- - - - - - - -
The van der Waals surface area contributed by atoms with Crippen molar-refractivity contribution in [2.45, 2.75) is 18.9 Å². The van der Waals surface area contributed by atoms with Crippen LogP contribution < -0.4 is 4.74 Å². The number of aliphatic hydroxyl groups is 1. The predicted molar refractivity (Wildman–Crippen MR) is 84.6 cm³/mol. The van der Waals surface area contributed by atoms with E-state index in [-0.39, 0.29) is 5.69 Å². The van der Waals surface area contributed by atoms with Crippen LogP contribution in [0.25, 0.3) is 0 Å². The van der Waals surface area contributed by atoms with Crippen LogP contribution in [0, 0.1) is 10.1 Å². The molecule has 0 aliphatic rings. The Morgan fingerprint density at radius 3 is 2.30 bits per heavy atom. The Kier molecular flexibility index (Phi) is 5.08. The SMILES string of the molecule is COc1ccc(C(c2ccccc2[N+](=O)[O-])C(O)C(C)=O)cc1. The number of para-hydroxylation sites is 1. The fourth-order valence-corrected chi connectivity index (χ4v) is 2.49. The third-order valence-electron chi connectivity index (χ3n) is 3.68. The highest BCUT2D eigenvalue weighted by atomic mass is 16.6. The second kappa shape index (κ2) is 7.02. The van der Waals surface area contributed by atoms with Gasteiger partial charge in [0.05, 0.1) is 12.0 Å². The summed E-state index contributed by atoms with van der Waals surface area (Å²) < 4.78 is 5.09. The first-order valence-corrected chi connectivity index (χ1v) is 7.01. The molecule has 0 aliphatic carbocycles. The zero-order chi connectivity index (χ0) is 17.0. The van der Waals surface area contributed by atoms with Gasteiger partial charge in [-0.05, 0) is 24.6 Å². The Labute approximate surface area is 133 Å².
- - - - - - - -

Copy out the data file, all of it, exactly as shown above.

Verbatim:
The van der Waals surface area contributed by atoms with Crippen molar-refractivity contribution in [2.45, 2.75) is 18.9 Å². The van der Waals surface area contributed by atoms with Crippen LogP contribution < -0.4 is 4.74 Å². The number of aliphatic hydroxyl groups is 1. The predicted molar refractivity (Wildman–Crippen MR) is 84.6 cm³/mol. The van der Waals surface area contributed by atoms with E-state index in [-0.39, 0.29) is 5.69 Å². The van der Waals surface area contributed by atoms with Crippen LogP contribution in [0.25, 0.3) is 0 Å². The van der Waals surface area contributed by atoms with Crippen LogP contribution in [0, 0.1) is 10.1 Å². The molecule has 0 aliphatic rings. The Morgan fingerprint density at radius 3 is 2.30 bits per heavy atom. The Kier molecular flexibility index (Phi) is 5.08. The SMILES string of the molecule is COc1ccc(C(c2ccccc2[N+](=O)[O-])C(O)C(C)=O)cc1. The number of para-hydroxylation sites is 1. The fourth-order valence-corrected chi connectivity index (χ4v) is 2.49. The third-order valence-electron chi connectivity index (χ3n) is 3.68. The highest BCUT2D eigenvalue weighted by atomic mass is 16.6. The second kappa shape index (κ2) is 7.02. The van der Waals surface area contributed by atoms with Gasteiger partial charge in [0.05, 0.1) is 12.0 Å². The summed E-state index contributed by atoms with van der Waals surface area (Å²) < 4.78 is 5.09. The first-order valence-corrected chi connectivity index (χ1v) is 7.01. The molecule has 0 aliphatic carbocycles. The zero-order chi connectivity index (χ0) is 17.0. The van der Waals surface area contributed by atoms with Gasteiger partial charge in [-0.05, 0) is 24.6 Å². The Labute approximate surface area is 133 Å².